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By now, we all know that sleep deprivation can be detrimental in many aspects of our lives. Lack of sleep is linked to a host of physical problems such as heart disease, neurological disorders, and lack of proper hormone regulation. Irregular sleep cycles lead to traffic accidents, mistakes at work, and cognitive impairments. However, even with the overwhelming evidence that sleep deprivation really screws with our minds and bodies, many of us refuse to adjust our sleep habits to make proper sleep a priority.
I can give fact after factoid to try to convince you that sleep is REALLY important, but I think it best to break it down into how it affects your ability to enjoy something you are really passionate about…the great outdoors.
5 ways sleep deprivation affects your outdoor loving self:
- Decreased Cognitive Function (you don’t think so good)
- Decision making is key in the outdoors. One bad decision can cause you to read a map incorrectly, take a wrong trail, and end up in Kalamazoo.
- Decreased Stamina (you run out of steam)
- There’s no worse feeling than to believe you are holding your hiking buddies back. If you haven’t gotten in enough zzzz’s, it’s inevitable that you will hit the wall sooner than your well-rested counterparts.
- Decreased Coordination (you get clumsy)
- This is really serious. Clumsiness is no joke on the trail. One wrong step can mean anything from spraining an ankle in the middle of nowhere to plunging over the edge of a cliff. In the Grand Canyon I’m told the vultures will help the rangers find your body…so is that considered a silver lining?
- Unstable Temperament (you become Mr. Crankipants)
- Lack of sleep can significantly alter your mood and personality…from depression to feelings of anxiety…from manic excitement to boiling anger. When you don’t sleep well, you just aren’t yourself. That can definitely ruin your good time and affect the happy levels of everyone else around you. Don’t be a downer, man!
- Health Deterioration (you can get sick…big time)
- Prolonged lack of sleep can lead to ailments that will bring your outdoor exploring days to a grinding halt. Allowed to go unchecked, sleep deprivation can lead to heart attack, stroke, diabetes, and a myriad of other serious and potentially life threatening physical and mental ailments.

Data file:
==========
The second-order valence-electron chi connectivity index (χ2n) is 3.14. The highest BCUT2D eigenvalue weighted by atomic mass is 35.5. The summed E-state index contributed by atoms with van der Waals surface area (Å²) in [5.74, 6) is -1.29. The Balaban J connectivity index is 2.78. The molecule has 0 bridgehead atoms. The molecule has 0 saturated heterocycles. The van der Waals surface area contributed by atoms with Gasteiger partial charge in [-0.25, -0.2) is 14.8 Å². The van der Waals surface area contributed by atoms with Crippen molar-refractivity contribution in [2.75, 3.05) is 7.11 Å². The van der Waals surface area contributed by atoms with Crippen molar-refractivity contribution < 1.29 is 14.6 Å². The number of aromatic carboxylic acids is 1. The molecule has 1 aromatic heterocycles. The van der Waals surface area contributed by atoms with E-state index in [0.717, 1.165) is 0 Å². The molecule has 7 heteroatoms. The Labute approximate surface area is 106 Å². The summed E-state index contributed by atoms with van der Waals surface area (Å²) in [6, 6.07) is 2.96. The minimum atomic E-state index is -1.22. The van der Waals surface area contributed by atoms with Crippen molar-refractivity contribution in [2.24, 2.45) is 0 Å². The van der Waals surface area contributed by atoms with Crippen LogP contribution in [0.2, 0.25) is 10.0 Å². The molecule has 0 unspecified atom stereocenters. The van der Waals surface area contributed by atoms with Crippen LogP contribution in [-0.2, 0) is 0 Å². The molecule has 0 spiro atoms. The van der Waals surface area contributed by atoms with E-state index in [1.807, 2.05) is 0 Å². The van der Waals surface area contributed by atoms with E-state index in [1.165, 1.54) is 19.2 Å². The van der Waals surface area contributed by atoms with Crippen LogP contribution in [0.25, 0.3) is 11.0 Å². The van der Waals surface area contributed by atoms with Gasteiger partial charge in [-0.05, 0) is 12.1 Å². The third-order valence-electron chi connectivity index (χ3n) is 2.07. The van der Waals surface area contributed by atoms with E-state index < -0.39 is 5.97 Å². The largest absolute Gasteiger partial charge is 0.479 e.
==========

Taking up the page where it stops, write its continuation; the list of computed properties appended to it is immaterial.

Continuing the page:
For some simple tips on how to sleep better in general, check out WebMD’s Insomnia Slideshow: 20 Tips for Better Sleep.
Having suffered from insomnia since childhood, I can find it extremely difficult to sleep in the outdoors sometimes. Here are some tips I have discovered to help invite the Sandman into my tent when camping.
1. Always keep earplugs handy when camping. Earplugs won’t do you any good if you don’t put them in correctly. Check out this video from Boys Town Hospital for instructions on getting the most out of your foamy ear friends.
2. Don’t drink too much before bedtime. Having to go to the restroom when camping can be quite the undertaking. Struggling to get out of your sleeping bag, fighting with your tent zipper, stumbling around in the dark to get to an appropriate tree or bathroom facility, and having every sense become wide awake all along the way can mean that it’s going to be a while before you can get back to sleep. Try to be proactive in avoiding midnight bathroom breaks.
3. Don’t get overly stimulated around the campfire. Campfires bring out our inner cave-person (politically correct.) We get excited…even downright rowdy in the dark surrounding a bright flame with interesting company. Just be sure that you start winding down your campfire energy starting about 2 hours before you plan to be asleep. Sometimes you have to suck it up and turn in a little early while others are still in caveman mode if it means you will have a better experience the following day. Just be sure you have your earplugs handy to drown all of the cave people out of your dreams.
4. Don’t eat too late. Eating too late in the day can disrupt the hormone balance that helps you get a good night’s sleep and rejuvenate your body. It can also lead to indigestion and unpleasant acid reflux…especially when you are eating standard campfire fare such as hotdogs and brauts.
5. Sleep in layers so you can maintain a comfortable sleeping temperature. You may be warm when you first get into bed, but your body temperature lowers when you drift to sleep. At the same time, studies show that a person sleeps better at cool temperatures. To balance a cooler exterior temperature with your body’s changing internal temperature, the solution is to have easy to access layers of clothing available. I will go to sleep wearing a tank top and a t-shirt. I’ll also have something long sleeved within easy reach ready to throw on in the dark without effort. As I become warmer or colder throughout the night, it is easy to regulate my body warmth without having to wake up fully.
These tips should help you get a better night’s sleep the next time you go camping, but it is important that you take steps to fight your every day sleep demons now. Correcting years of poor sleep habits and a significant sleep deficit takes time, patience, and diligence, but the benefits are well worth the effort.
by Jennifer Boley